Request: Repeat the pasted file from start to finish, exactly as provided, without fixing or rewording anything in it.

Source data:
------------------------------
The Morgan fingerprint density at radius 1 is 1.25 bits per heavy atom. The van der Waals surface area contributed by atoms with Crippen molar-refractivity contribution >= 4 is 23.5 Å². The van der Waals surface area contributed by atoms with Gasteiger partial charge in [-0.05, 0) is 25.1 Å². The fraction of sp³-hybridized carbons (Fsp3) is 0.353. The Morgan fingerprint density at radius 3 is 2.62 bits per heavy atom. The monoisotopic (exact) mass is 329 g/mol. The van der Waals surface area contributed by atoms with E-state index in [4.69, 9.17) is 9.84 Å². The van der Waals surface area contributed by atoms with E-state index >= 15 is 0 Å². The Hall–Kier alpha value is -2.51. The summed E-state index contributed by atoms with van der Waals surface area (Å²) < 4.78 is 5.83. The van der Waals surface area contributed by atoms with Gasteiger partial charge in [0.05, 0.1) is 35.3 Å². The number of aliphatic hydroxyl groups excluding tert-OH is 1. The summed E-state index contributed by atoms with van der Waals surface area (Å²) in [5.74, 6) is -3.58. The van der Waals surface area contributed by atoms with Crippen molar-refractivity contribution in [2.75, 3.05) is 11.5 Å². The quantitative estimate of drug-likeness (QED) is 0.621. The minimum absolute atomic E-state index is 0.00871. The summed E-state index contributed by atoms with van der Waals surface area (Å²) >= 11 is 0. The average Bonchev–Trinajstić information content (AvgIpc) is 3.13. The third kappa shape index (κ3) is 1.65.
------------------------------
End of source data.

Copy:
The Morgan fingerprint density at radius 1 is 1.25 bits per heavy atom. The van der Waals surface area contributed by atoms with Crippen molar-refractivity contribution >= 4 is 23.5 Å². The van der Waals surface area contributed by atoms with Gasteiger partial charge in [-0.05, 0) is 25.1 Å². The fraction of sp³-hybridized carbons (Fsp3) is 0.353. The Morgan fingerprint density at radius 3 is 2.62 bits per heavy atom. The monoisotopic (exact) mass is 329 g/mol. The van der Waals surface area contributed by atoms with E-state index in [4.69, 9.17) is 9.84 Å². The van der Waals surface area contributed by atoms with E-state index >= 15 is 0 Å². The Hall–Kier alpha value is -2.51. The summed E-state index contributed by atoms with van der Waals surface area (Å²) < 4.78 is 5.83. The van der Waals surface area contributed by atoms with Gasteiger partial charge in [0.05, 0.1) is 35.3 Å². The number of aliphatic hydroxyl groups excluding tert-OH is 1. The summed E-state index contributed by atoms with van der Waals surface area (Å²) in [5.74, 6) is -3.58. The van der Waals surface area contributed by atoms with Crippen molar-refractivity contribution in [2.75, 3.05) is 11.5 Å². The quantitative estimate of drug-likeness (QED) is 0.621. The minimum absolute atomic E-state index is 0.00871. The summed E-state index contributed by atoms with van der Waals surface area (Å²) >= 11 is 0. The average Bonchev–Trinajstić information content (AvgIpc) is 3.13. The third kappa shape index (κ3) is 1.65.